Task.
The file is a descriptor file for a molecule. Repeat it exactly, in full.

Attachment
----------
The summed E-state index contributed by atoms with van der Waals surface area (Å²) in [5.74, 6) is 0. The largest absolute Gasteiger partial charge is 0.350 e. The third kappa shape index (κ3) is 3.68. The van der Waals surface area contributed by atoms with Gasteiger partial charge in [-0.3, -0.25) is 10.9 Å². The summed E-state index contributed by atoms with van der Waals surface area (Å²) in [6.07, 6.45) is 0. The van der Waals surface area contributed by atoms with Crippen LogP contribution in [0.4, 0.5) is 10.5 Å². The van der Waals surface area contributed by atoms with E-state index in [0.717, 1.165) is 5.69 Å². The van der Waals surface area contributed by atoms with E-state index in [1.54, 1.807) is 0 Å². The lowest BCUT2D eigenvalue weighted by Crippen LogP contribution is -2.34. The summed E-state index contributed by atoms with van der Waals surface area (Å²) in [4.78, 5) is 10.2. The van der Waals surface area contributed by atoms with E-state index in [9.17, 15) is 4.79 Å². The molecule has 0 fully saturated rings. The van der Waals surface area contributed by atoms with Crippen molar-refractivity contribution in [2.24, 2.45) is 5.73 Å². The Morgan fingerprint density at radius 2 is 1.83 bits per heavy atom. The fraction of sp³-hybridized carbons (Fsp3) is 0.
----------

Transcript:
The summed E-state index contributed by atoms with van der Waals surface area (Å²) in [5.74, 6) is 0. The largest absolute Gasteiger partial charge is 0.350 e. The third kappa shape index (κ3) is 3.68. The van der Waals surface area contributed by atoms with Gasteiger partial charge in [-0.3, -0.25) is 10.9 Å². The summed E-state index contributed by atoms with van der Waals surface area (Å²) in [6.07, 6.45) is 0. The van der Waals surface area contributed by atoms with Crippen LogP contribution in [0.4, 0.5) is 10.5 Å². The van der Waals surface area contributed by atoms with E-state index in [0.717, 1.165) is 5.69 Å². The van der Waals surface area contributed by atoms with E-state index in [1.54, 1.807) is 0 Å². The lowest BCUT2D eigenvalue weighted by Crippen LogP contribution is -2.34. The summed E-state index contributed by atoms with van der Waals surface area (Å²) in [4.78, 5) is 10.2. The van der Waals surface area contributed by atoms with E-state index in [9.17, 15) is 4.79 Å². The molecule has 0 fully saturated rings. The van der Waals surface area contributed by atoms with Crippen molar-refractivity contribution in [2.24, 2.45) is 5.73 Å². The Morgan fingerprint density at radius 2 is 1.83 bits per heavy atom. The fraction of sp³-hybridized carbons (Fsp3) is 0.